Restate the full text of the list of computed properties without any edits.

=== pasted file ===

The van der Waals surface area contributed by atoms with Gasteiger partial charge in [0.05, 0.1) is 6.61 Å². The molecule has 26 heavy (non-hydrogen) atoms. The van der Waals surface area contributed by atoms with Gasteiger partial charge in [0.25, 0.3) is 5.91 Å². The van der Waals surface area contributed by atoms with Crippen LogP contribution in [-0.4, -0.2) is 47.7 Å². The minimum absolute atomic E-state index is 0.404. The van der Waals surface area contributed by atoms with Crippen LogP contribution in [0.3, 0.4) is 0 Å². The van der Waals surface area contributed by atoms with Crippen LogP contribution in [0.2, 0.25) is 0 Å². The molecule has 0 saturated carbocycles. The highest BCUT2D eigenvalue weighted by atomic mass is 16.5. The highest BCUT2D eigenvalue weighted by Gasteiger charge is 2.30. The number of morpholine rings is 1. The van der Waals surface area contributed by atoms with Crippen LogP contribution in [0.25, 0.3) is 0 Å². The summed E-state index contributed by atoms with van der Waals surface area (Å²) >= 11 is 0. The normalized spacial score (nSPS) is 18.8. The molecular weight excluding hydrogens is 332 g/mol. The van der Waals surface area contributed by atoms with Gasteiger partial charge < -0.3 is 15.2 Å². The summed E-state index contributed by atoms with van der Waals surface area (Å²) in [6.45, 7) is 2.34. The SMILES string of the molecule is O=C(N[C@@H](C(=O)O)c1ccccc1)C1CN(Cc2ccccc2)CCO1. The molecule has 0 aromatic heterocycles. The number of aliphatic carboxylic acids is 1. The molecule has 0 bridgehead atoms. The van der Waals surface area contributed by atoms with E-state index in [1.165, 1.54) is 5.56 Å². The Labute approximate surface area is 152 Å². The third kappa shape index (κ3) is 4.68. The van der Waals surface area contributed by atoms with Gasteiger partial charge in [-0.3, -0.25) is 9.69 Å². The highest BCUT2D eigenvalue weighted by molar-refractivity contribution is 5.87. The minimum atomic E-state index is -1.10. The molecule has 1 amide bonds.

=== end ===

The van der Waals surface area contributed by atoms with Gasteiger partial charge in [0.05, 0.1) is 6.61 Å². The molecule has 26 heavy (non-hydrogen) atoms. The van der Waals surface area contributed by atoms with Gasteiger partial charge in [0.25, 0.3) is 5.91 Å². The van der Waals surface area contributed by atoms with Crippen LogP contribution in [-0.4, -0.2) is 47.7 Å². The minimum absolute atomic E-state index is 0.404. The van der Waals surface area contributed by atoms with Crippen LogP contribution in [0.3, 0.4) is 0 Å². The van der Waals surface area contributed by atoms with Crippen LogP contribution in [0.2, 0.25) is 0 Å². The molecule has 0 saturated carbocycles. The highest BCUT2D eigenvalue weighted by atomic mass is 16.5. The highest BCUT2D eigenvalue weighted by Gasteiger charge is 2.30. The number of morpholine rings is 1. The van der Waals surface area contributed by atoms with Crippen LogP contribution in [0.25, 0.3) is 0 Å². The summed E-state index contributed by atoms with van der Waals surface area (Å²) >= 11 is 0. The normalized spacial score (nSPS) is 18.8. The molecular weight excluding hydrogens is 332 g/mol. The van der Waals surface area contributed by atoms with Gasteiger partial charge < -0.3 is 15.2 Å². The summed E-state index contributed by atoms with van der Waals surface area (Å²) in [6.45, 7) is 2.34. The SMILES string of the molecule is O=C(N[C@@H](C(=O)O)c1ccccc1)C1CN(Cc2ccccc2)CCO1. The molecule has 0 aromatic heterocycles. The number of aliphatic carboxylic acids is 1. The molecule has 0 bridgehead atoms. The van der Waals surface area contributed by atoms with E-state index in [1.165, 1.54) is 5.56 Å². The Labute approximate surface area is 152 Å². The third kappa shape index (κ3) is 4.68. The van der Waals surface area contributed by atoms with Gasteiger partial charge in [-0.3, -0.25) is 9.69 Å². The highest BCUT2D eigenvalue weighted by molar-refractivity contribution is 5.87. The minimum atomic E-state index is -1.10. The molecule has 1 amide bonds.